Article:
9. The next tension is dealing with obstacles, challenges and problems. Are you going to address them? Or avoid them?

10. Next tension to face: will you provide answers? Or questions? Are they dependent ON YOU? Or FROM YOU?

11. Will you EMPOWER your team? Or will you CONTROL your team? People need to understand the WHAT you are asking, but need the freedom to complete the task. We need to create the space that our team can grow into the people they can be.

12. This is where emotional intelligence and self-awareness is so important! EQ is more important than IQ!

13. “If you have to be the smartest person in the room, you probably aren’t the right person to be a team leader.”

14. Are you the leader of the team? Or a part of the team? Your role is to DEVELOP your team, not to PROTECT your team. You need to PREPARE your team to do what they need to do.

15. How does the team make decisions?

16. Are you going to be a leader that makes your team EARN trust? Or will you GIVE trust? Why does that matter?

17. Will you as a team leader resolve the tension of clarity and closure?

Click here to listen to all of Season Four!


Erica Peitler, intrepidNOW

About our host, Erica Peitler:

Erica is a Leadership Performance Coach who courageously partners with individuals, teams and organizations who want to realize their visions of success by transforming their leadership potential into visible, on the ground, breakthrough leadership performance!

With an engaging, provocative and straight forward approach, Erica inspires leaders to reach beyond their comfort level as they pursue becoming the performance based leaders they aspire to be in both their professional and personal life.

As a keynote speaker and author, Erica educates, entertains and enlightens audiences on leadership, transformational change and professional/personal growth initiatives.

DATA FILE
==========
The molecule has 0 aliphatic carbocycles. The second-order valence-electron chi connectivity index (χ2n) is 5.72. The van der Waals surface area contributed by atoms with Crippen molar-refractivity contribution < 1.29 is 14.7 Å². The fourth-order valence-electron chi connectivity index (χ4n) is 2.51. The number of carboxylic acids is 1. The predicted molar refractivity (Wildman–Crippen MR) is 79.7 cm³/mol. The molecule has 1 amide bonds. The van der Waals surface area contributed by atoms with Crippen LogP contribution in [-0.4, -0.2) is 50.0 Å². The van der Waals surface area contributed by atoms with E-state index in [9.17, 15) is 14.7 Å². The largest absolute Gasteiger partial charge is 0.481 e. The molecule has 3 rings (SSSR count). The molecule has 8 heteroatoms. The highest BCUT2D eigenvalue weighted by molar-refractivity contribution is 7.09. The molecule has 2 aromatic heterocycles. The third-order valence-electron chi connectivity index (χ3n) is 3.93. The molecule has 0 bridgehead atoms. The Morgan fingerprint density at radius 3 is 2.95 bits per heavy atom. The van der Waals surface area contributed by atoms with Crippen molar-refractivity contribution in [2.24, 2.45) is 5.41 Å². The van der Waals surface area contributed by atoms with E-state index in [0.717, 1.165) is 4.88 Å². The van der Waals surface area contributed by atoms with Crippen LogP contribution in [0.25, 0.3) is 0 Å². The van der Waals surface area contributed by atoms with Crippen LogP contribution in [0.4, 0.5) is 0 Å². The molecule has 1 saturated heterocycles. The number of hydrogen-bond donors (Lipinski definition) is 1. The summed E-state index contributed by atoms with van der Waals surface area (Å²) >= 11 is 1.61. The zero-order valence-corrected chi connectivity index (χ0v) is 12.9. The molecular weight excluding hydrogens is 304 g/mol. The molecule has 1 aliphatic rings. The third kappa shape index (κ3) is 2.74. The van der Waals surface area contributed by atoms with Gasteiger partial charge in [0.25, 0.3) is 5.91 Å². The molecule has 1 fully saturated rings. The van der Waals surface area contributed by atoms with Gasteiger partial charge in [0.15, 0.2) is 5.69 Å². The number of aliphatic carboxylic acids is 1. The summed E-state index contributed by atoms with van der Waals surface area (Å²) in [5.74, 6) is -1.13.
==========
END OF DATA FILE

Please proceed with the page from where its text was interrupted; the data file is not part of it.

Find Erica Peitler’s book here:

The essence of Leadership Rigor is creating change-ready leaders who can embrace challenges because they have the tools, models, and language to assess, structure, and facilitate aligned actions. They also have the mindset and emotional skills to lean into the change process despite its uncomfortable nature. By innovating on their preparedness first, these change-ready leaders are equipped to realize the growth in themselves and in their teams or organizations. Are you ready to take on your personal journey of Leadership Rigor?


Series co-host Todd Schnick is the Editor-In-Chief of intrepid.MEDIA and a media and content strategist. A former marketing strategist, lobbyist, and national political operative, Todd now lives and works in the Chicago Loop with his family. He is a writer, foodie, bibliophile, distance runner, and nearly full-time dog mom.



This series recorded LIVE from our Merchandise Mart studios in Chicago, Illinois! (Click on photo below for history of our studios!)

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AUTHORS, BUSINESS, INCUBATOR, LEADERSHIP, PERSONAL GROWTH

Bob Kulhan: Is Improvisation the most important business skill?

Joined in studio today by Bob Kulhan, founder and CEO of Business Improv, and author of Getting to Yes And: The Art of Business Improv. Learn more about Bob Kulhan’s book here.

Discussion guide from today’s conversation with Bob Kulhan:

Bob Kulhan1. What is improv?
2. And how does improv integrate into our daily business practice?

3. “REACT, ADAPT, and COMMUNICATE.”

4. What is “YES AND” and how does it work?

5. What are the cognitive and social psychology behind this?

6. How does “YES AND” and improv help with creativity and innovation?

7. Improv is a skill. How do we learn and develop stronger improvisational skills?

Find Bob Kulhan’s book here:

Bob Kulhan

About Bob Kulhan:

Bob is an Adjunct Professor of Business Administration for The Fuqua School of Business, Duke University as well as an Adjunct Professor of Business for Columbia Business School, Columbia University. He also is the Founder & CEO of Business Improv. Based out of Chicago, LA & New York City, Business Improv (BI) is a world-class leader in developing experiential learning programs for businesses. For over 21 years Bob has performed and taught improvisation with the most elite improvisers in the world. His teaching and performing credits include Chicago’s famed Second City, iO, the Annoyance Theatre, Columbia College, The Australian Graduate School of Management, Koç University in Istanbul, The Wharton School of the University of Pennsylvania, UCLA Anderson School of Management (MBA & exec. ed.), Columbia University Business School (MBA & exec. ed.), and Duke University’s 
Fuqua School of Business. Kulhan is a cofounder of the critically acclaimed Baby Wants Candy improv troupe, with which he has toured internationally.